WASHINGTON (Reuters) - China recognizes the need to let its currency appreciate for the good of its domestic economy but the move will only come in the “medium term”, the International Monetary Fund’s Asia director said on Saturday.
IMF Asia Director Anoop Singh told Reuters that China and other export-focused Asian countries have been compelled by the stalling of growth in Western economies to seek a new model of sustained growth.
“That involves a range of policies to raise consumption (and) rebalancing and improving the exchange rate is part of this and I think we will see that over the medium term,” he said in an interview.
He would not be drawn further on how soon appreciation might be allowed.
Whether, when and by how much China might begin to let its tightly-controlled yuan appreciate is the focus of intense speculation on financial markets.
China’s exchange rate is also a growing political issue for the United States, where some politicians and manufacturers say keeping the yuan pegged at an artificially low rate hurts U.S. exports and steals jobs.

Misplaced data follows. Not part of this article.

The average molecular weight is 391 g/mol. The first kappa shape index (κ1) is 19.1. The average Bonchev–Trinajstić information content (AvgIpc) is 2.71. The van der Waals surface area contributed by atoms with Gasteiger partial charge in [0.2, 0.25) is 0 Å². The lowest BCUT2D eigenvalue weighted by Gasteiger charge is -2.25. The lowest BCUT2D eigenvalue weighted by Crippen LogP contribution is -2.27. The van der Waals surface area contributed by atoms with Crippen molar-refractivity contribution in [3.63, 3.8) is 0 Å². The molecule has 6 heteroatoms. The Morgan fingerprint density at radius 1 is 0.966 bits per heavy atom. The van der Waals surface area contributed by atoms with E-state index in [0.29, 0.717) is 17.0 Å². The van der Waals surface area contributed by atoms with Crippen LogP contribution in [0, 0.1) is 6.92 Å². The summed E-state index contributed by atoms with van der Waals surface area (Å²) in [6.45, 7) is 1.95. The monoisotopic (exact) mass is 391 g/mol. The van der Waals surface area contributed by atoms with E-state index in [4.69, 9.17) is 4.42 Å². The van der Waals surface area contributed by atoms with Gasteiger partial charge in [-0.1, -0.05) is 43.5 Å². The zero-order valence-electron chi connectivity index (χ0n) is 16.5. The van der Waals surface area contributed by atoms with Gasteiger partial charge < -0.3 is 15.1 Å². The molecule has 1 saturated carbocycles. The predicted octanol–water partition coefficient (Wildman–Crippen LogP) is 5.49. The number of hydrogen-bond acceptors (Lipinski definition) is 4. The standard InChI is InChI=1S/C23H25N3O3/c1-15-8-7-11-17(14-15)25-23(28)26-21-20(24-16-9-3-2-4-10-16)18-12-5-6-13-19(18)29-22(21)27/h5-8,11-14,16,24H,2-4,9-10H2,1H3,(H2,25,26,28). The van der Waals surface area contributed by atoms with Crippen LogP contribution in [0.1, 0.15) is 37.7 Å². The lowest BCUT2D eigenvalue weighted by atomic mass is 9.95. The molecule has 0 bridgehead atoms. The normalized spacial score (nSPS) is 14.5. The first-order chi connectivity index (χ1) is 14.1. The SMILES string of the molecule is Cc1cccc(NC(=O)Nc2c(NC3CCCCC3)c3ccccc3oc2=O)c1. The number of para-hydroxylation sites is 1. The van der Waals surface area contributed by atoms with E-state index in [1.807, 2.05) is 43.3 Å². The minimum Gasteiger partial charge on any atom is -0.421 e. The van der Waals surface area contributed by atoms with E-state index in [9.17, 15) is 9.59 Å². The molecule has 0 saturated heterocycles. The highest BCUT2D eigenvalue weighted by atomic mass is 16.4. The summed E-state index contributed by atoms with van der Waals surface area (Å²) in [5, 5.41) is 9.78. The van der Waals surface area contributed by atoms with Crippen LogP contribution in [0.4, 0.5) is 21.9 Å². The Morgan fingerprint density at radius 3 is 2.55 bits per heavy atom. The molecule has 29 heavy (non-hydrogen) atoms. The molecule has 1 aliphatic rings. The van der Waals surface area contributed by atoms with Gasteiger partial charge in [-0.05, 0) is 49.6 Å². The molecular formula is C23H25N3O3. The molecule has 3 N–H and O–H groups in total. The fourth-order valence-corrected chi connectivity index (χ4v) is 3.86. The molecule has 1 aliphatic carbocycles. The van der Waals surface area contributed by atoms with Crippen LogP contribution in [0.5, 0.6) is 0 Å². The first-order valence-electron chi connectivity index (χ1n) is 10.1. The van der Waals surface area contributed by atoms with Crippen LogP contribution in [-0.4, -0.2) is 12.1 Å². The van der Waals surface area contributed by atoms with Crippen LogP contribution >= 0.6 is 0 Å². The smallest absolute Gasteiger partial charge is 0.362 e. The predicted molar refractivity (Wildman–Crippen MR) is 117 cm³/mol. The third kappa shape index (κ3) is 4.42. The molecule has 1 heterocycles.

But there has been little sign of renewed pressure on Beijing from finance ministers and central bankers at four days of G20 and IMF talks in Washington -- possibly a sign that officials expect China to let the yuan move soon.
Markets raised bets on the scale of yuan appreciation expected over the next year on Friday to a 2.73 percent gain, but that is still tiny compared to estimates from some economists that it is as much as 40 percent undervalued.
With the need to reduce huge trade imbalances one key topic at this week’s talks, Singh said what was important was that China saw the need to shift its economic growth model from exports and investment to consumption.
He said it was a mistake to concentrate on the details of exactly when the yuan might begin to move.
“But over the medium term, I think there is greater recognition that currencies are also tied in some way to their productivity and to their higher growth rates,” he said.
“It’s a range of policies and currency appreciation is part of that,” he said.
China needs to raise the labor share of income, raise private consumption, and improve its financial system to reduce high savings to help domestic demand, especially among low-income households, he said.
Singh warned, however, that even a China that boosts consumption and shifts production away from exports will not make up for the shrinkage in demand expected as Western consumers retrench amid sluggish growth in the rich world.
“If you look ahead three to five years, it’s very difficult to expect China to compensate fully for the change we might expect in consumption in advanced economies such as the U.S.”
Reporting by Paul Eckert and Dan Burns; Editing by Patrick Graham